PhD theses

PhD candidate: Ana Martí Delgado – UIC Barcelona

Thesis supervisor: Dr Xavier Corbella – UIC Barcelona

Co-supervisor: Dra Mª Dolors Navarro – UIC Barcelona

Ana Martí Delgado handed in her thesis “Citizens’ rights with respect to health and the health services of the National Health System: An analysis of the extent of the implementation of patients’ rights” in June 2017.

She presented her thesis on the 27 September 2017 and was awarded honours.

Citizens’ rights in relation to health and healthcare provision from the Spanish national health system’s hospital network: an analysis of the extent of implementation of patients’ rights. 



The advancement of medicine and the evolution of current societies have led to a new focus on the doctor-patient relationship, where patient rights have become part of the basic axis of health care. Over the last decades, important legislative developments have taken place, both at international as well as at the state and regional levels, in order to create legislation guaranteeing these rights. However, there are still few methodological tools and published studies that provide evidence on the degree of fulfilment of these rights, prompting us the present investigation and Doctoral Thesis.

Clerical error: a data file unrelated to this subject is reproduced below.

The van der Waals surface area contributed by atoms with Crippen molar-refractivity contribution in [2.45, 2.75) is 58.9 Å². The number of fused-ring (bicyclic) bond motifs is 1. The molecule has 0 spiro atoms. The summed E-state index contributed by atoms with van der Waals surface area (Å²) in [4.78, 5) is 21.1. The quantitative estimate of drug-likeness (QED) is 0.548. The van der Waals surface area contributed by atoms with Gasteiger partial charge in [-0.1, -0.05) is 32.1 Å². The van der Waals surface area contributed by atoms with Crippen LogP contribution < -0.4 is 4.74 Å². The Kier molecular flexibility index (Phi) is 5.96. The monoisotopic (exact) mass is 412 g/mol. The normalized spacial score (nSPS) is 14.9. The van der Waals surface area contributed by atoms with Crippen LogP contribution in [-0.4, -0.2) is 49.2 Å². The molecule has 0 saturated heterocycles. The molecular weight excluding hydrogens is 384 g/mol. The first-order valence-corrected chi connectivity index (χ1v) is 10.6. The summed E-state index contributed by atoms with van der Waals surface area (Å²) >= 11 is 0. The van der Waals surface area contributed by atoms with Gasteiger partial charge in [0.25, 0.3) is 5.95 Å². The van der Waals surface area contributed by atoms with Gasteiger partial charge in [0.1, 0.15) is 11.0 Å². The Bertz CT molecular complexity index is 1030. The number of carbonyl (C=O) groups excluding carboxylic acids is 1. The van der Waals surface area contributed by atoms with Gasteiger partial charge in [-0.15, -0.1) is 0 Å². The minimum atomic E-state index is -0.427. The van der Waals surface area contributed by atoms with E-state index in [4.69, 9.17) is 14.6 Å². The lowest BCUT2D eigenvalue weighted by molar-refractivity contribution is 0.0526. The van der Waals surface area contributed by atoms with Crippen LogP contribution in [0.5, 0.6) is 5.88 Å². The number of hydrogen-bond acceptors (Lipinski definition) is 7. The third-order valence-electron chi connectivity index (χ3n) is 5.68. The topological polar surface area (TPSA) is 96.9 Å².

To design and validate a newly created questionnaire as a useful and efficient research tool to collect information on the degree of compliance with the rights of patients admitted to the hospitals of our National Health System (NHS). Moreover, and based on this new survey, to analyze the degree of compliance of patients’ rights in our NHS, and their associated factors, in a group of hospitals belonging to different Autonomous Communities (AC).


The initial design of the new questionnaire (GIDEPAH) was done by the research team in September 2013, based on the Charter of Rights and Duties of Patients in Catalonia (CRDPC). This first version of the survey included 7 of the CRDPC’s 10 areas of action, with a total of 37 possible rights to choose from. The 7 areas included were: 1) autonomy of the person, 2) privacy and confidentiality, 3) prevention of disease and promotion, 4) information on care and access to clinical documentation, 5) information and participation of users, 6) access to health care and 7) quality of care. Between November and December 2013, this first questionnaire was validated by a panel of experts from the Spanish Society of User Care, using the Delphi Method, in two rounds of consultation to reach consensus. Thereafter, from July to October 2014, a pilot test was conducted in 2 primary care centers from Barcelona to assess the maximum understanding of the questionnaire in a group of real patients who had been hospitalized during the month prior to the completion of the survey.